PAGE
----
Fast forward to June 18, 2024, and we see the CFPB put this theory into action against NOVAD Management Consulting, LLC, a servicer of home equity conversion mortgages (HECM), or reverse mortgage loans, on behalf of the Department of Housing and Urban Development (HUD). In the consent order, the CFPB explains that the servicer “routinely failed to effectively service consumers’ reverse mortgages.” Specifically, this meant “failing to respond to borrowers’ time-sensitive information requests and error notices, failing to acknowledge, investigate, and correct servicing errors, and failing to engage in two-way communications with borrowers.”

Tying this back to the elements of an abusive act or practice from the CFPA, the CFPB explained that the “failure to respond to inquiries from reverse-mortgage borrowers undermined consumers’ ability to protect their interests in using a reverse mortgage.” Furthermore, “[c]onsumers did not choose to have [the servicer] service their reverse mortgage and could not protect their interests by selecting a different servicer.” And finally, to explain how the servicer may have “taken unreasonable advantage” of the consumer’s inability to choose their servicer, the CFPB notes that the servicer “gained an unreasonable advantage by avoiding the cost of providing adequate resources and staffing for the loan-servicing operation.”

Altogether, this resulted in the reverse mortgage servicer engaging in abusive acts or practices when it failed to effectively service loans. Because the borrowers could not select their servicer, they were unable to protect their interests and the servicer was able to take advantage of that fact by not dedicating sufficient resources to adequately service their loans.

Future Implications

The implications of the theory relied upon by the CFPB in the NOVAD consent order could be far reaching. While the consent order is between the CFPB and a single reverse mortgage loan servicer, it would be a mistake to think that the same arguments could not be levied against other types of third-party servicers. Indeed, there is nothing specific or unique to the HECM or reverse mortgage product in the argument relied upon by the CFPB.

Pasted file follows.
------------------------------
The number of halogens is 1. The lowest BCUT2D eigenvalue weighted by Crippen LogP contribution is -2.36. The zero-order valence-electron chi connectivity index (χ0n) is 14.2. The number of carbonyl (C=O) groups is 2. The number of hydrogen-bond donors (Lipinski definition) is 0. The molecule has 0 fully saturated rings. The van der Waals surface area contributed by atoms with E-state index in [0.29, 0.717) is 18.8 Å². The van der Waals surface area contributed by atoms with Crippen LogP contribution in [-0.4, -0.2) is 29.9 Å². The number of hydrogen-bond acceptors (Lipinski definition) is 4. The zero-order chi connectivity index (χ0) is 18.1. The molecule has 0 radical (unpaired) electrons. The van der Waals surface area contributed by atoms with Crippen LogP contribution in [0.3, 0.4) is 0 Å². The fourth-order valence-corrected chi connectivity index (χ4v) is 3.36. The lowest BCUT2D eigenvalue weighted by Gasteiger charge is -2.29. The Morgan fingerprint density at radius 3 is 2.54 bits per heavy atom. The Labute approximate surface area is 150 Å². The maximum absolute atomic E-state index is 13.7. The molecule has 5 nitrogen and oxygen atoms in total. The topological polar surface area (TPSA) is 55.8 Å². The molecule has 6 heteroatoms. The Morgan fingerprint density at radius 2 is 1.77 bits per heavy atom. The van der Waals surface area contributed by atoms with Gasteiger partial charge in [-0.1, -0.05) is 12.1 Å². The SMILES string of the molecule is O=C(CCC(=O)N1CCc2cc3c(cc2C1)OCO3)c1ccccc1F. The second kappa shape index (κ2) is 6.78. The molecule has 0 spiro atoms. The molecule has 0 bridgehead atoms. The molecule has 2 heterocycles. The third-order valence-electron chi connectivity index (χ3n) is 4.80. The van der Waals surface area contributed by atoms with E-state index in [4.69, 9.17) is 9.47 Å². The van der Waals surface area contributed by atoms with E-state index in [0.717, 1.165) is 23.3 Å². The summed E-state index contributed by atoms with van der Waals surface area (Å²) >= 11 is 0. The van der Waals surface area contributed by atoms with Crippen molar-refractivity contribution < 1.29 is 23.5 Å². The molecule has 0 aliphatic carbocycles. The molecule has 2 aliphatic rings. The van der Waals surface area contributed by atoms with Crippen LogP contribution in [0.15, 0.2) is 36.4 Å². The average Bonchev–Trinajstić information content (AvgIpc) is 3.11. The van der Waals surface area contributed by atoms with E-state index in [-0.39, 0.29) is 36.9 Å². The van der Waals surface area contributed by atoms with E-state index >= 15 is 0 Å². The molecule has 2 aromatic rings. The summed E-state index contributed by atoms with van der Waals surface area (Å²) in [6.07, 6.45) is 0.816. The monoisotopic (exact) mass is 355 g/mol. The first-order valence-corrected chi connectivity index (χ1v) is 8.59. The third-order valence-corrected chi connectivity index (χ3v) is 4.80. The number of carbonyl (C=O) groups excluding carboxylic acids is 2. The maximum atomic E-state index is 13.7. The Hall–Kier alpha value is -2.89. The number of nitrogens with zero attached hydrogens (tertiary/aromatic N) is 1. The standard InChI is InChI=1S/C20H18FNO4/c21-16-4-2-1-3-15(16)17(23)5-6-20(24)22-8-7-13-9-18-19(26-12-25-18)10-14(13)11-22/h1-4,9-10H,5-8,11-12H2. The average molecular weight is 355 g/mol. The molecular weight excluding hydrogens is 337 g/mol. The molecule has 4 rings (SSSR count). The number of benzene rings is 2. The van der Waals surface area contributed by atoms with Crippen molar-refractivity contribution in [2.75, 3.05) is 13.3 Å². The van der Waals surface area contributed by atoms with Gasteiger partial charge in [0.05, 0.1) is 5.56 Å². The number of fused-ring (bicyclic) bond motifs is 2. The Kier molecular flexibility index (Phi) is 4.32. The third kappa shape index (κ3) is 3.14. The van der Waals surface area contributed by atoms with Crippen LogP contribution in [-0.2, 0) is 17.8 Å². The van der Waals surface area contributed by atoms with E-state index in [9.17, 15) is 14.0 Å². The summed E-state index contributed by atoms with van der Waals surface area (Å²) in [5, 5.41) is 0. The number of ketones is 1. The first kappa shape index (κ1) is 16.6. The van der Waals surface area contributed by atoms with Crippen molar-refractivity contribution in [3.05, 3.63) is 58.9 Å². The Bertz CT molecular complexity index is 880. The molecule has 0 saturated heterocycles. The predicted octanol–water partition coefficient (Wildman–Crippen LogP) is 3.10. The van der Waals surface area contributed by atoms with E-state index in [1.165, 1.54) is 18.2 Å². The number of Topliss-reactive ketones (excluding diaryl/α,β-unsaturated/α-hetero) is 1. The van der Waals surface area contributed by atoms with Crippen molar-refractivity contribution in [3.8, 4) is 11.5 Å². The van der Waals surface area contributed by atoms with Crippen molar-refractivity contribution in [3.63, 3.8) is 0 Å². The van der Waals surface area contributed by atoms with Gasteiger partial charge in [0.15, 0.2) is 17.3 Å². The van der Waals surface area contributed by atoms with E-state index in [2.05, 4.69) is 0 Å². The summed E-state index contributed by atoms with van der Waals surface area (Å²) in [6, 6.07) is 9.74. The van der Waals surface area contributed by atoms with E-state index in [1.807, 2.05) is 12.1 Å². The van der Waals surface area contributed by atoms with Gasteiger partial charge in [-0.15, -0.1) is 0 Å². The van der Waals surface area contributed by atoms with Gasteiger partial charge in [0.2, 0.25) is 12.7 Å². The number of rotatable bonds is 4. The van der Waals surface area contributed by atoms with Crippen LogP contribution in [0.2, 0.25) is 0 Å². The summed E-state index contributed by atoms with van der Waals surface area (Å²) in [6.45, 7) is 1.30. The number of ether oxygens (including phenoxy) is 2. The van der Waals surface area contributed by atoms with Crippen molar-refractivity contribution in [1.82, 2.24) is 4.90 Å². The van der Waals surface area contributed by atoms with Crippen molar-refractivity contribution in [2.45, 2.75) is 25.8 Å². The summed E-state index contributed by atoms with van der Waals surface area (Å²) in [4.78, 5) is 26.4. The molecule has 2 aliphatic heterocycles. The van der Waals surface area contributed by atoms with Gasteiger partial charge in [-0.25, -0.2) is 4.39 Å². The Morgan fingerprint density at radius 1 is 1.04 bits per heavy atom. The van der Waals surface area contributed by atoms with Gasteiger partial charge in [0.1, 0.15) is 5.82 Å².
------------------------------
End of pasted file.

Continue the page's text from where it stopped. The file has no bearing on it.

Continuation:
In a third-party loan servicing scenario where the consumer is unable to choose their servicer, it now seems likely that any ineffectiveness in performing servicing duties could result in an abusive claim. This consent order further demonstrates that a servicer’s duties aren’t limited to things required by law. In addition to piggybacking on to alleged violations of the Real Estate Settlement Procedures Act (RESPA) and Regulation X, such as failing to acknowledge or respond to written notices of error and requests for information, the CFPB also specifically notes in its abusiveness claim that NOVAD failed “to engage in two-way communications with borrowers” and failed to respond to “inquiries” from reverse mortgage borrowers. Neither of those are obligations that can be clearly traced to another federal law. Rather, they are better categorized as minimum expectations by the CFPB.

Therefore, any time a loan servicer does not meet the CFPB’s expectations in terms of how it services loans, there is now risk of being considered to have engaged in abusive acts or practices. For example, could long call wait times or taking too long to respond to written correspondence — without any clear guidelines for what is required — now be considered abusive? It certainly seems likely.

Listen to this post

HB Ad Slot
HB Mobile Ad Slot
HB Ad Slot
HB Mobile Ad Slot
HB Ad Slot
HB Mobile Ad Slot

NLR Logo

We collaborate with the world's leading lawyers to deliver news tailored for you. Sign Up to receive our free e-Newsbulletins


Sign Up for e-NewsBulletins